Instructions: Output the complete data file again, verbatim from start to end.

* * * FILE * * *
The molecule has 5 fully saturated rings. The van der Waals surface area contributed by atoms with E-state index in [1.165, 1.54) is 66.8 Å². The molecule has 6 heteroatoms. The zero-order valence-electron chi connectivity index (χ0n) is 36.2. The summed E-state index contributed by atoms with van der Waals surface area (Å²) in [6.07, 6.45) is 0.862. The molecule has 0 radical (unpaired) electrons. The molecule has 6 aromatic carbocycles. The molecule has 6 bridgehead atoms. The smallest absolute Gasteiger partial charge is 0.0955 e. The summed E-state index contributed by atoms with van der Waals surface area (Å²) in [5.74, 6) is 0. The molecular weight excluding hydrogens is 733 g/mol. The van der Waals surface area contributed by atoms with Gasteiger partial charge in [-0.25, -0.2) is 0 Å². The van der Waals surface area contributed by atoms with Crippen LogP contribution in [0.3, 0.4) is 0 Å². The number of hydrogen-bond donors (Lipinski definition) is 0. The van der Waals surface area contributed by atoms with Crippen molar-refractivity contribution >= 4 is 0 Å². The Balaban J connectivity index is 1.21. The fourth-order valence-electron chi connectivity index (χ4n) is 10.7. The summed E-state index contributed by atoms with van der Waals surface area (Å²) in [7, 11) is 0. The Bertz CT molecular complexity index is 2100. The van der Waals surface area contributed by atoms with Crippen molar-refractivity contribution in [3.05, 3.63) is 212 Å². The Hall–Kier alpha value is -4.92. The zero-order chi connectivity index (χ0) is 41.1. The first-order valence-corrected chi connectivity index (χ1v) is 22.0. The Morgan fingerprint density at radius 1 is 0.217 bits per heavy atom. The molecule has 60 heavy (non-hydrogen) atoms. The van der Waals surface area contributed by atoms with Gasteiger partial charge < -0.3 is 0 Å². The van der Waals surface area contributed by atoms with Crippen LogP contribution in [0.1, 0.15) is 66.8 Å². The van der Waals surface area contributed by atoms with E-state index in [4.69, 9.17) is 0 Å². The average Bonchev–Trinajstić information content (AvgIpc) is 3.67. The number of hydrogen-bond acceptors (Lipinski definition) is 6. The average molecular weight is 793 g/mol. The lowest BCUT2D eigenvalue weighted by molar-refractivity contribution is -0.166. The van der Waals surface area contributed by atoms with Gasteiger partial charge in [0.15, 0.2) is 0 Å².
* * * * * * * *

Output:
The molecule has 5 fully saturated rings. The van der Waals surface area contributed by atoms with E-state index in [1.165, 1.54) is 66.8 Å². The molecule has 6 heteroatoms. The zero-order valence-electron chi connectivity index (χ0n) is 36.2. The summed E-state index contributed by atoms with van der Waals surface area (Å²) in [6.07, 6.45) is 0.862. The molecule has 0 radical (unpaired) electrons. The molecule has 6 aromatic carbocycles. The molecule has 6 bridgehead atoms. The smallest absolute Gasteiger partial charge is 0.0955 e. The summed E-state index contributed by atoms with van der Waals surface area (Å²) in [5.74, 6) is 0. The molecular weight excluding hydrogens is 733 g/mol. The van der Waals surface area contributed by atoms with Gasteiger partial charge in [-0.25, -0.2) is 0 Å². The van der Waals surface area contributed by atoms with Crippen LogP contribution in [0.3, 0.4) is 0 Å². The number of hydrogen-bond donors (Lipinski definition) is 0. The van der Waals surface area contributed by atoms with Crippen molar-refractivity contribution >= 4 is 0 Å². The Balaban J connectivity index is 1.21. The fourth-order valence-electron chi connectivity index (χ4n) is 10.7. The summed E-state index contributed by atoms with van der Waals surface area (Å²) in [7, 11) is 0. The Bertz CT molecular complexity index is 2100. The van der Waals surface area contributed by atoms with Crippen molar-refractivity contribution in [3.05, 3.63) is 212 Å². The Hall–Kier alpha value is -4.92. The zero-order chi connectivity index (χ0) is 41.1. The first-order valence-corrected chi connectivity index (χ1v) is 22.0. The Morgan fingerprint density at radius 1 is 0.217 bits per heavy atom. The molecule has 60 heavy (non-hydrogen) atoms. The van der Waals surface area contributed by atoms with Gasteiger partial charge < -0.3 is 0 Å². The van der Waals surface area contributed by atoms with Crippen LogP contribution in [0.1, 0.15) is 66.8 Å². The van der Waals surface area contributed by atoms with E-state index in [4.69, 9.17) is 0 Å². The average Bonchev–Trinajstić information content (AvgIpc) is 3.67. The number of hydrogen-bond acceptors (Lipinski definition) is 6. The average molecular weight is 793 g/mol. The lowest BCUT2D eigenvalue weighted by molar-refractivity contribution is -0.166. The van der Waals surface area contributed by atoms with Gasteiger partial charge in [0.15, 0.2) is 0 Å².